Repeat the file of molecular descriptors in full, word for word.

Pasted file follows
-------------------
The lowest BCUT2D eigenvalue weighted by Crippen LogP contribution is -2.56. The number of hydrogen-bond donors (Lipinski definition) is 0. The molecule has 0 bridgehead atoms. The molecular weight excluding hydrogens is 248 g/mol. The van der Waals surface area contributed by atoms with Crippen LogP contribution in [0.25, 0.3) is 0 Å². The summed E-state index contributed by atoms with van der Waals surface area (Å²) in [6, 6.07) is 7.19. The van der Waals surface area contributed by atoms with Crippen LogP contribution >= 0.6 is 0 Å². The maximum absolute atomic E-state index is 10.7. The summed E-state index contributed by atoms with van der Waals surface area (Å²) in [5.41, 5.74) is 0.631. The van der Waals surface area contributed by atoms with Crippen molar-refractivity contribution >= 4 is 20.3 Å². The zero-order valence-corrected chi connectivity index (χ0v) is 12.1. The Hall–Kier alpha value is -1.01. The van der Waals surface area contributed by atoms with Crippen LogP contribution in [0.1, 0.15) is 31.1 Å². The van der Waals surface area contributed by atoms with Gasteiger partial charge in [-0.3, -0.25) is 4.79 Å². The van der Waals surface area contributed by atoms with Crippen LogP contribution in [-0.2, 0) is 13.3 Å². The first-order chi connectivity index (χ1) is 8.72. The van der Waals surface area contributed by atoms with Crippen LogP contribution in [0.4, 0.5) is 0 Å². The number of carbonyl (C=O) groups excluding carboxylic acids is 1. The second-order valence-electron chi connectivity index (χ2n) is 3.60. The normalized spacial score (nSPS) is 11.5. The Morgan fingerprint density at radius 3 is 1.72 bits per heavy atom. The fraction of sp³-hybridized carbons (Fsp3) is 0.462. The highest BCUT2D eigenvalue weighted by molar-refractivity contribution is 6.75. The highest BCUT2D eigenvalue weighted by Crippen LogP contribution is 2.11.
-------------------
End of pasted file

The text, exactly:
The lowest BCUT2D eigenvalue weighted by Crippen LogP contribution is -2.56. The number of hydrogen-bond donors (Lipinski definition) is 0. The molecule has 0 bridgehead atoms. The molecular weight excluding hydrogens is 248 g/mol. The van der Waals surface area contributed by atoms with Crippen LogP contribution in [0.25, 0.3) is 0 Å². The summed E-state index contributed by atoms with van der Waals surface area (Å²) in [6, 6.07) is 7.19. The van der Waals surface area contributed by atoms with Crippen LogP contribution >= 0.6 is 0 Å². The maximum absolute atomic E-state index is 10.7. The summed E-state index contributed by atoms with van der Waals surface area (Å²) in [5.41, 5.74) is 0.631. The van der Waals surface area contributed by atoms with Crippen molar-refractivity contribution >= 4 is 20.3 Å². The zero-order valence-corrected chi connectivity index (χ0v) is 12.1. The Hall–Kier alpha value is -1.01. The van der Waals surface area contributed by atoms with Crippen LogP contribution in [0.1, 0.15) is 31.1 Å². The van der Waals surface area contributed by atoms with Gasteiger partial charge in [-0.3, -0.25) is 4.79 Å². The van der Waals surface area contributed by atoms with Crippen LogP contribution in [-0.2, 0) is 13.3 Å². The first-order chi connectivity index (χ1) is 8.72. The van der Waals surface area contributed by atoms with Crippen LogP contribution in [0.4, 0.5) is 0 Å². The number of carbonyl (C=O) groups excluding carboxylic acids is 1. The second-order valence-electron chi connectivity index (χ2n) is 3.60. The normalized spacial score (nSPS) is 11.5. The Morgan fingerprint density at radius 3 is 1.72 bits per heavy atom. The fraction of sp³-hybridized carbons (Fsp3) is 0.462. The highest BCUT2D eigenvalue weighted by molar-refractivity contribution is 6.75. The highest BCUT2D eigenvalue weighted by Crippen LogP contribution is 2.11.